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Peptide and protein characterization by mass spectrometry (MS) relies on their dissociation in the gas phase into specific fragments whose mass values can be aligned as ‘mass ladders’ to provide sequence information and to localize possible posttranslational modifications. The most common dissociation method involves slow heating of even-electron (M+n H)n+ ions from electrospray ionization by energetic collisions with inert gas, and cleavage of amide backbone bonds. More recently, dissociation methods based on electron capture or transfer were found to provide far more extensive sequence coverage through unselective cleavage of backbone N–Cα bonds. As another important feature of electron capture dissociation (ECD) and electron transfer dissociation (ETD), their unique unimolecular radical ion chemistry generally preserves labile posttranslational modifications such as glycosylation and phosphorylation. Moreover, it was postulated that disulfide bond cleavage is preferred over backbone cleavage, and that capture of a single electron can break both a backbone and a disulfide bond, or even two disulfide bonds between two peptide chains. However, the proposal of preferential disulfide bond cleavage in ECD or ETD has recently been debated. The experimental data presented here reveal that the mechanism of protein disulfide bond cleavage is much more intricate than previously anticipated.

Proteomic Analysis and Molecular Modeling Characterize the Iron-Regulatory Protein, Hemojuvelin/Repulsive Guidance Molecule c

Nili, Mahta; David, Larry; Elferich, Johannes; Shinde, Ujwal; Rotwein, Peter
Fonte: PubMed Publicador: PubMed
Tipo: Artigo de Revista Científica
Publicado em 15/05/2013 Português
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Hemojuvelin (HJV) plays a key role in iron metabolism in mammals by regulating expression of the liver-derived hormone, hepcidin, which controls systemic iron uptake and release. Mutations in HJV cause juvenile hemochromatosis, a rapidly progressing iron overload disorder in humans. HJV, also known as repulsive guidance molecule c (RGMc), is a member of the three-protein RGM family. RGMs are GPI-linked glycoproteins that share ~50% amino acid identity and several structural motifs, including the presence of 14 cysteines in analogous locations. Unlike RGMa and RGMb, HJV/RGMc is composed of both single-chain and two-chain isoforms. To date there is no structural information for any member of the RGM family. Here we have mapped the disulfide bonds in mouse HJV/RGMc using a proteomics strategy combining sequential mass spectrometry (MS) steps composed of electron transfer dissociation (ETD) and collision-induced dissociation (CID), in which ETD induces cleavage of disulfide linkages, and CID establishes disulfide bond assignments between liberated peptides. Our results identify an HJV/RGMc molecular species containing 4 disulfide linkages. We predict using ab initio modeling that this molecule is a single-chain HJV/RGMc isoform. Our observations outline a general approach using tandem MS and ab initio molecular modeling to define unknown structural features in proteins.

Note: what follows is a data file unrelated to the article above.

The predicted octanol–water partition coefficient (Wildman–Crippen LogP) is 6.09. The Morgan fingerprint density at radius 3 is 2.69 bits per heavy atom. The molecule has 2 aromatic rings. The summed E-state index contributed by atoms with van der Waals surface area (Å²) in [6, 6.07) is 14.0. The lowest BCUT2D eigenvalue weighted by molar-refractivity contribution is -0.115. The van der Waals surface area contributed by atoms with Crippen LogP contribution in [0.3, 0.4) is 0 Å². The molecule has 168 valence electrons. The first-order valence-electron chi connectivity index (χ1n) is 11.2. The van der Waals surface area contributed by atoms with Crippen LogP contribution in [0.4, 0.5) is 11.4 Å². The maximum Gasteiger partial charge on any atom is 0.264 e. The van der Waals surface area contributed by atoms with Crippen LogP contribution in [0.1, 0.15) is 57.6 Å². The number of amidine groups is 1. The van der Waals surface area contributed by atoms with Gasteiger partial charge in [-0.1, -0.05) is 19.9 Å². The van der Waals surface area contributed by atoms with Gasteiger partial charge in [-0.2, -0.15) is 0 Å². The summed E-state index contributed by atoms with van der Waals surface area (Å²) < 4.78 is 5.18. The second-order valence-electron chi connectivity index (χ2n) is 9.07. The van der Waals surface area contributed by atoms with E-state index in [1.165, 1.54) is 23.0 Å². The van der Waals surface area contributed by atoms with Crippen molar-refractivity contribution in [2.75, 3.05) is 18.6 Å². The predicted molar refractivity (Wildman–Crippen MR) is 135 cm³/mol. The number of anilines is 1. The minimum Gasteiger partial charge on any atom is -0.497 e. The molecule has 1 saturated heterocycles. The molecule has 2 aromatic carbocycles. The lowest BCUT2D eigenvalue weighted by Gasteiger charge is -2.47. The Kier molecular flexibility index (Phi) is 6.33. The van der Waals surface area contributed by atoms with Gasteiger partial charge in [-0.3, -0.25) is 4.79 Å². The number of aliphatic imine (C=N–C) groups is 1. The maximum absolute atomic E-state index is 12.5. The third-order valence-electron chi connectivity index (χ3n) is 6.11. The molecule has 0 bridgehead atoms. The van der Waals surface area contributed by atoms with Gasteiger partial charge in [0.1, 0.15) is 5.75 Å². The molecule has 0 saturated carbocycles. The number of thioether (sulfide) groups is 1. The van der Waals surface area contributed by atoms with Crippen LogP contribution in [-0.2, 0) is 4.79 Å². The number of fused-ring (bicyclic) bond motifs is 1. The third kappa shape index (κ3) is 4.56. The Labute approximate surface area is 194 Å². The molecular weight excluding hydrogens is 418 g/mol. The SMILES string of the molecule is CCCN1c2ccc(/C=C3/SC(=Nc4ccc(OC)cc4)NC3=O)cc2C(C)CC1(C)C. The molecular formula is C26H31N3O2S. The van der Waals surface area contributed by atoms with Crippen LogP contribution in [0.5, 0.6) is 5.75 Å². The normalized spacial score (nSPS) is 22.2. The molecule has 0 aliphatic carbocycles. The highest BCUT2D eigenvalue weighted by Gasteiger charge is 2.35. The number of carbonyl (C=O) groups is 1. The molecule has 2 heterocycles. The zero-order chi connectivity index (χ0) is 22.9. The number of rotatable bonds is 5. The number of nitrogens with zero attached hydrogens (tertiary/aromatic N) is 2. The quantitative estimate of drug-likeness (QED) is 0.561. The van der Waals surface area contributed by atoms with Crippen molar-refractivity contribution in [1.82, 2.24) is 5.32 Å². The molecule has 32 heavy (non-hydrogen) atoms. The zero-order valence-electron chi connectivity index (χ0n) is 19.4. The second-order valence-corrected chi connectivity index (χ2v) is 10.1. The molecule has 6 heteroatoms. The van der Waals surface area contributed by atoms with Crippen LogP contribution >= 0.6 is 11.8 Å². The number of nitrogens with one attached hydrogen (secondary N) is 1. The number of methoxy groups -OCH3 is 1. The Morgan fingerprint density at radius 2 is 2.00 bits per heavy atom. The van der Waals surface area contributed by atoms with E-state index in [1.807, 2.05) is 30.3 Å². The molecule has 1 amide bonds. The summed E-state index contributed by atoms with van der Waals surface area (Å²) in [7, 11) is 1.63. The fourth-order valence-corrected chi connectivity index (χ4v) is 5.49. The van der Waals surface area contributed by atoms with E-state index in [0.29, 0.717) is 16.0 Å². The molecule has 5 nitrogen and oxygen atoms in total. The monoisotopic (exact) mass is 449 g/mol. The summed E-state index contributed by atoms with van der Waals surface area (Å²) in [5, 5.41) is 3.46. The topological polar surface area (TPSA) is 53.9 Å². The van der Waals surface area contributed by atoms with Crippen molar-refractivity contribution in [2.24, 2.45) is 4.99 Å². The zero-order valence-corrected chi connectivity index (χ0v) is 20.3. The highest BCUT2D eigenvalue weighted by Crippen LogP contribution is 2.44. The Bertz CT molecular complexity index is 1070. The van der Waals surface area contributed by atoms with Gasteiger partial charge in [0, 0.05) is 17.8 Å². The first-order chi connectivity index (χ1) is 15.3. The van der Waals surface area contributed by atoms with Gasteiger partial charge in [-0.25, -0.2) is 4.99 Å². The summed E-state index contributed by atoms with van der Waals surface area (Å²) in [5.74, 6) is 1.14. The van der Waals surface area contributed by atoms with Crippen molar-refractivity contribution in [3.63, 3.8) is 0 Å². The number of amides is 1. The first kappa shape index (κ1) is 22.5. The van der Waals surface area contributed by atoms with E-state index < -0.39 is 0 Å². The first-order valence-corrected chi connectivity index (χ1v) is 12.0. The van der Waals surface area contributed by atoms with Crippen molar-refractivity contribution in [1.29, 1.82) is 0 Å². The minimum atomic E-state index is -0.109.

Gas-phase Ion Isomer Analysis Reveals the Mechanism of Peptide Sequence Scrambling

Jia, Chenxi; Wu, Zhe; Lietz, Christopher B.; Liang, Zhidan; Cui, Qiang; Li, Lingjun
Fonte: PubMed Publicador: PubMed
Tipo: Artigo de Revista Científica
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Peptide sequence scrambling during mass spectrometry-based gas-phase fragmentation analysis causes misidentification of peptides and proteins. Thus, there is a need to develop an efficient approach to probing the gas-phase fragment ion isomers related to sequence scrambling and the underlying fragmentation mechanism, which will facilitate the development of bioinformatics algorithm for proteomics research. Herein, we report on the first use of electron transfer dissociation (ETD)-produced diagnostic fragment ions to probe the components of gas-phase peptide fragment ion isomers. In combination with ion mobility spectrometry (IMS) and formaldehyde labeling, this novel strategy enables qualitative and quantitative analysis of b-type fragment ion isomers. ETD fragmentation produced diagnostic fragment ions indicative of the precursor ion isomer components, and subsequent IMS analysis of b ion isomers provided their quantitative and structural information. The isomer components of three representative b ions (b9, b10, and b33 from three different peptides) were accurately profiled by this method. IMS analysis of the b9 ion isomers exhibited dynamic conversion among these structures. Furthermore, molecular dynamics simulation predicted theoretical drift time values which were in good agreement with experimentally measured values. Our results strongly support the mechanism of peptide sequence scrambling via b ion cyclization...